Instructional videos: What worked and what didn’t?

Jacqueline Wong

Given that blended and online courses are growing, creating instructional videos is in great demand as this format of instruction allows the integration of visual and verbal information for learning. In an upcoming special issue in the Journal of Computers in Human Behaviour, “Developments and Trends in Learning with Instructional Video”, Fiorella and Mayer (2018) summarised the findings of the studies in the issue and provided recommendations for future work:

What worked?

Segmenting the video: Biard, Cojean, and Jamet compared three formats of an instructional video about a medical prodedure: i) continuous video, ii) learner could control pause and play the video, and ii) system pauses the video at different segments and learner could decide when to continue. Students who viewed the video in the condition in which the system pauses the video performed better than students in the other two conditions.

Mixing perspective using different camera viewpoints: Boucheix, Gauthier, Fontaine, and Jaffeux compared viewing the video from the first person persepective (over the actor’s shoulders), the third-person perspective (camera facing the actor), and a mix of first and third person perspectives. Results showed that students who viewed the mixed perspective video performed better. However, the effect of perspective on performance depended on the type of task that students needed to perform.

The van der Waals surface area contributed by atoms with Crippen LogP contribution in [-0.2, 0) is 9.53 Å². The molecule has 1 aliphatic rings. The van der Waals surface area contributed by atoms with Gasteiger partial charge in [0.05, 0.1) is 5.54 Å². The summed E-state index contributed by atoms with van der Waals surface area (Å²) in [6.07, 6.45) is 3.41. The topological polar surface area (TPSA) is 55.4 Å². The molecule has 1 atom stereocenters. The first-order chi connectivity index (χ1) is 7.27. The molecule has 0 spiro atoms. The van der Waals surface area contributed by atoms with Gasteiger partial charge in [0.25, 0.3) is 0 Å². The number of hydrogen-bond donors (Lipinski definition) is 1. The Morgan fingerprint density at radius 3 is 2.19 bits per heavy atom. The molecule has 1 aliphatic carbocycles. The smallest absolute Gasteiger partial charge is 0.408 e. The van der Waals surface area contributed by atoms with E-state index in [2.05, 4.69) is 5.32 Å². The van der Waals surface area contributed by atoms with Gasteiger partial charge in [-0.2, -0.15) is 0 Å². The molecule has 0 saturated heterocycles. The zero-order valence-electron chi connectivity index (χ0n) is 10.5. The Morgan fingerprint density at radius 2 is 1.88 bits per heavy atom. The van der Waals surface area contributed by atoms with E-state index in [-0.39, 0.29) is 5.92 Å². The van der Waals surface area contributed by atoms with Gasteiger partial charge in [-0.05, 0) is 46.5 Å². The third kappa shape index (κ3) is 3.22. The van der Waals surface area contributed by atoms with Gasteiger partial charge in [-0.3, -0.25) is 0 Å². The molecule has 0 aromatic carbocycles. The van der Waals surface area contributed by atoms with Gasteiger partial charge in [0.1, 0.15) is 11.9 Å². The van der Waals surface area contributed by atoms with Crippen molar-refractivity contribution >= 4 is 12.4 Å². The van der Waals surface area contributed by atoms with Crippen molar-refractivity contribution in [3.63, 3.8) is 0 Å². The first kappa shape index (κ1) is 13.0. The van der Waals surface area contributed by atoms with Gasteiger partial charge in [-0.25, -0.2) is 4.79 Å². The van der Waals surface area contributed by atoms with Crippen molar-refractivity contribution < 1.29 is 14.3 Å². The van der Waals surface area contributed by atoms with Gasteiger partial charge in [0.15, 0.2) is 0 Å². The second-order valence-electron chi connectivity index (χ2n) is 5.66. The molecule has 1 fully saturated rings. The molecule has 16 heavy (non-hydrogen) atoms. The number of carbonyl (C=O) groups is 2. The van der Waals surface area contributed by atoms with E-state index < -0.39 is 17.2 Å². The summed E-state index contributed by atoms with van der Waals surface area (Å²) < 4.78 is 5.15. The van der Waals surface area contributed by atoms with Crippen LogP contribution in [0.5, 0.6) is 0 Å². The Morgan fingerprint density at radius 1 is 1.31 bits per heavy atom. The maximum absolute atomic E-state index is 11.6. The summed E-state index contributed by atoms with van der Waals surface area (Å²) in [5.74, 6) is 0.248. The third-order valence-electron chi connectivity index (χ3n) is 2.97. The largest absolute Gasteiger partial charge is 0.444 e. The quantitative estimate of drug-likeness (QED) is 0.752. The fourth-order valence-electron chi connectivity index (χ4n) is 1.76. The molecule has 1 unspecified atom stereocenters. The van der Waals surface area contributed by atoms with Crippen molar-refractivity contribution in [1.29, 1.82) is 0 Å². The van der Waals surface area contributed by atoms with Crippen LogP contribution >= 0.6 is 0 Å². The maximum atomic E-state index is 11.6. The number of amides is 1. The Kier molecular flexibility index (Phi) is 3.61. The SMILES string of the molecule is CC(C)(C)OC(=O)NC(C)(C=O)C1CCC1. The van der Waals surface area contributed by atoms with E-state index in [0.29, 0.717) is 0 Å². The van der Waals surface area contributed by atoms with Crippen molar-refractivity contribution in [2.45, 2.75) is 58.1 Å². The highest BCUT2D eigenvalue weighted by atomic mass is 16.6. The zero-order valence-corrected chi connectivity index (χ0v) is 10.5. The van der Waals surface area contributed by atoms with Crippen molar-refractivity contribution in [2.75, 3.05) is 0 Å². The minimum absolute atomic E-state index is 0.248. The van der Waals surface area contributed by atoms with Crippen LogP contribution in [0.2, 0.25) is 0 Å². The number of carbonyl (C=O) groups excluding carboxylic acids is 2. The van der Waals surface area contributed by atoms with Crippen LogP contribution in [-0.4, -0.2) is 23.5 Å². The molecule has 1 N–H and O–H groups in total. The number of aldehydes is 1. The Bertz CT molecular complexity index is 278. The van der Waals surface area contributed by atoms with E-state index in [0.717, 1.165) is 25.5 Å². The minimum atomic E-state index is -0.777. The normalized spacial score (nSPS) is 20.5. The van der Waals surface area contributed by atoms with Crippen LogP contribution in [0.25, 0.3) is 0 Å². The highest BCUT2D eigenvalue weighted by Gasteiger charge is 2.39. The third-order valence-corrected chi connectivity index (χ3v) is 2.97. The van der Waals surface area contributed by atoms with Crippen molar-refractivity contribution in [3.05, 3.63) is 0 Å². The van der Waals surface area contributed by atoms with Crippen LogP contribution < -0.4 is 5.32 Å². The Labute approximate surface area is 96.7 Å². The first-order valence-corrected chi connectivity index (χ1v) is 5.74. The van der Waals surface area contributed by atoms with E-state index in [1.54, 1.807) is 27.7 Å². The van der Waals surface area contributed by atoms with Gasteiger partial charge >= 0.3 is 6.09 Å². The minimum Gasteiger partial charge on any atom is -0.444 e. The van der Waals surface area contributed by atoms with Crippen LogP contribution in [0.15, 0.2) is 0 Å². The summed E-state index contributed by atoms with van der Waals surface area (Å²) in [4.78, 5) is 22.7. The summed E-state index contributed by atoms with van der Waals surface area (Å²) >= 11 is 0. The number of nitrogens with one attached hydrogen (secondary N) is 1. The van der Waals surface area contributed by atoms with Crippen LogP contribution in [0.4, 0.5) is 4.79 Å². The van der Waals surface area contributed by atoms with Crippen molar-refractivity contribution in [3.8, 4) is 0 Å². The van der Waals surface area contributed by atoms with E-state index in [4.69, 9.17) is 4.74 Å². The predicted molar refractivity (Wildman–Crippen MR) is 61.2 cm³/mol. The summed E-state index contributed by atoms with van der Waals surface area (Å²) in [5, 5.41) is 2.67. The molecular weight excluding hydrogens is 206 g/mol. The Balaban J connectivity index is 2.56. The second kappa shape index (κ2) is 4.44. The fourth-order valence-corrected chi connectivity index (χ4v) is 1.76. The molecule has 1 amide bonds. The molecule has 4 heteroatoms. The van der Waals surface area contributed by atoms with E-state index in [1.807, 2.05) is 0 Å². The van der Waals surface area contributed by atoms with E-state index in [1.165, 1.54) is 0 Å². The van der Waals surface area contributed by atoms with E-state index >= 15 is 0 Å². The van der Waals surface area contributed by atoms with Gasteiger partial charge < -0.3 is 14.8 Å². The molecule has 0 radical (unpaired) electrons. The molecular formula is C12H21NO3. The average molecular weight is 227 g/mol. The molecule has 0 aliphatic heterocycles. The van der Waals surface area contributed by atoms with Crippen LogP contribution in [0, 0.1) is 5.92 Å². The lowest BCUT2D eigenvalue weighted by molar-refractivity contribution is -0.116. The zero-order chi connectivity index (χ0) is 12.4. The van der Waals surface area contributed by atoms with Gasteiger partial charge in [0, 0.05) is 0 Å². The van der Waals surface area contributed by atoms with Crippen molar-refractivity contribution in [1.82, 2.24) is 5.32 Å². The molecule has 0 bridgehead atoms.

What did not work?

Matching gender of the learner to the instructor: Hoogerheide, van Wemeskerken, van Nassau, and van Gog found that although learners perceived the instructor as more similar to them when the gender matched, there was no significant influence on learning.

Making instructor visible: Van Wemeskerken, Revensbergen, and van Gog compared a video with a visible throughout the video and a video without a visible instructor. Using eye-tracking data, they found that students looked at the instructor’s face for about 30% of the time. However, there were no significant differences in learning outcomes between the two groups.

Practice without feedback: van der Meij, Rensink, and van der Meij compared performance of students who watched a video only, did a practice before watching the video, and did a practice after watching a video. There were no significant differences in learning outcomes across the three conditions. One possible explanation for the lack of finding was the absence of feedback after practice.

Inserting pauses: Merkt, Ballman, Felfeli, and Schwan explored the use of pauses to segment the videos. The learners in this study were given videos that paused at certain time points and continues after three seconds whereas in Biard, Cojean, and Jamet’s study, learners choose when to continue with the video. The authors did not find any significant differences between videos with and without pauses nor between the videos that paused at meaningful or non-meaningful points.

Gender and spatial ability: Wong, Castro-Alonso, Ayres, and Paas examined the relationship among gender, spatial ability, instructional format (static images and dynamic animation), and learning outcomes. Results of the three experiments in the study was mixed and measure of spatial ability was inconsistent. More research is needed to examine how spatial ability relates to performance on specific learning tasks.

Fiorella, L., & Mayer, R. E. (2018). What works and doesn't work with instructional video. In press.

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